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You are here: Home 2006 Vol.38 No.1, February 2006 Robert Jacob, VP of Finance, summarizes SIGCHI's financial status
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Robert Jacob, VP of Finance, summarizes SIGCHI's financial status

This is the time of year when the officers of SIGCHI have to prepare the budget for the next fiscal year, which begins on July 1, 2006. This year, the current officers' terms will expire just before that budget begins, so we are preparing a budget for our successors.

This is the time of year when the officers of SIGCHI have to prepare the budget for the next fiscal year, which begins on July 1, 2006. This year, the current officers' terms will expire just before that budget begins, so we are preparing a budget for our successors. But I'll take this opportunity to give you an update on our financial picture.

As many of you know, our financial history over the last few years has consisted of several very fat years followed by several very lean years, roughly corresponding to the boom and bust of the tech economy. Our finances are mainly driven by our conferences. While we keep our membership income and expenses roughly in balance, conference planning is much riskier because we must commit many of the expenses long before we know what the corresponding income will be. This tends to amplify the swings between lean and fat years for us.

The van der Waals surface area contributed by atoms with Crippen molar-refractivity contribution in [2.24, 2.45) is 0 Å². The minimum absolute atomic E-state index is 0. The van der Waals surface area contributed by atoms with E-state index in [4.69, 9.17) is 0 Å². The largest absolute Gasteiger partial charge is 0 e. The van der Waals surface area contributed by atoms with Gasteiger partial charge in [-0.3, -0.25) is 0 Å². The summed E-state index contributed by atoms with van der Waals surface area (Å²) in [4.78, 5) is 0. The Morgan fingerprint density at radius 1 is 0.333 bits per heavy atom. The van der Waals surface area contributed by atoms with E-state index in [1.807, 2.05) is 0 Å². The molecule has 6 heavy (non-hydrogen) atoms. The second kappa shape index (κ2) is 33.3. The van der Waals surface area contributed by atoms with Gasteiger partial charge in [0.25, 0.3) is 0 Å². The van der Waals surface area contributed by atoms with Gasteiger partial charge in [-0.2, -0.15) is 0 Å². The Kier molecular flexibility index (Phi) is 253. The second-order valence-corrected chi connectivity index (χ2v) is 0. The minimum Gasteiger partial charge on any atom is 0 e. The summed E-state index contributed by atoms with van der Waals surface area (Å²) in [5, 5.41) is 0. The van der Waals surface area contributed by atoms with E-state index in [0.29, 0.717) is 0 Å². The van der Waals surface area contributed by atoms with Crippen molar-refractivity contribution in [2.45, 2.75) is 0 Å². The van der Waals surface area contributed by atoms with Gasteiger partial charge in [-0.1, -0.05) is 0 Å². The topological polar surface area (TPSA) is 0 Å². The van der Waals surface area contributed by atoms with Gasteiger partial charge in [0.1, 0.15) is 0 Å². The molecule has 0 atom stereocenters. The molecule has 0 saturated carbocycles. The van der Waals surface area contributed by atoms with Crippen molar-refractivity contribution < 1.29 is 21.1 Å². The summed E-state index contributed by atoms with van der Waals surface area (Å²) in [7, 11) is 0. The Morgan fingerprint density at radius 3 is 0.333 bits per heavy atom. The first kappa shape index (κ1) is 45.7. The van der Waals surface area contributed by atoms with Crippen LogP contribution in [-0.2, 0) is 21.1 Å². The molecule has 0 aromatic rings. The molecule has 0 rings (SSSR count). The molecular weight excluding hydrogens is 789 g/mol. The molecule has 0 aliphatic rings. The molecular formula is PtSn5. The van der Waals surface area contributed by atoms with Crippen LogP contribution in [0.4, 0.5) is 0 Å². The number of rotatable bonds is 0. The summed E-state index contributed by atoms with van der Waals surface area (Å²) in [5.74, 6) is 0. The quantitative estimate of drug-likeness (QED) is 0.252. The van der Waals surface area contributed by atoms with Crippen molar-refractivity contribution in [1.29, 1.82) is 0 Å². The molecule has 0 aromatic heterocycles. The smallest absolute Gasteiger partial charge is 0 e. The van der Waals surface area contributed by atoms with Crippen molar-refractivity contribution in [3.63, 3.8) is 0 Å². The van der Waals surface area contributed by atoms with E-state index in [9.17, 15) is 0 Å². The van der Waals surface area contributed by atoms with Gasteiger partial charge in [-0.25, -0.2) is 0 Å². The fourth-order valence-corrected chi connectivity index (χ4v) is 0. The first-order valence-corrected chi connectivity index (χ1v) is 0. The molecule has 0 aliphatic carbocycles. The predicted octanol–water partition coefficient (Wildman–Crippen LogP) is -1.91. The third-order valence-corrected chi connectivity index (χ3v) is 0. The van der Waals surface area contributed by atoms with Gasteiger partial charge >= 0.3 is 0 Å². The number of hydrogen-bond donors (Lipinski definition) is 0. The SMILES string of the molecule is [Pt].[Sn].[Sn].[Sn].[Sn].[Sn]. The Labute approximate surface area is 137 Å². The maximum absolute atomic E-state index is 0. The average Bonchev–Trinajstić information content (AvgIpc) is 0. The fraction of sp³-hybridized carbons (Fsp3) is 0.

For that reason, ACM requires us to maintain a reserve fund balance as insurance, which builds up in the fat years and which we can draw on in the lean years. In recent years that's what we have done, building up in the boom a few years ago and drawing down in the bust more recently. This is also why we have been operating more frugally in the last few years.

However, as of now, after a few years of austerity, things are starting to look better. We are slowly beginning to build our fund balance back up. CHI 2005 was the first CHI conference in several years to make a significant contribution toward rebuilding our reserve fund. We will need several more to get it back up to a safe level, but at this point, it looks like we're beginning to turn the corner at last.

 

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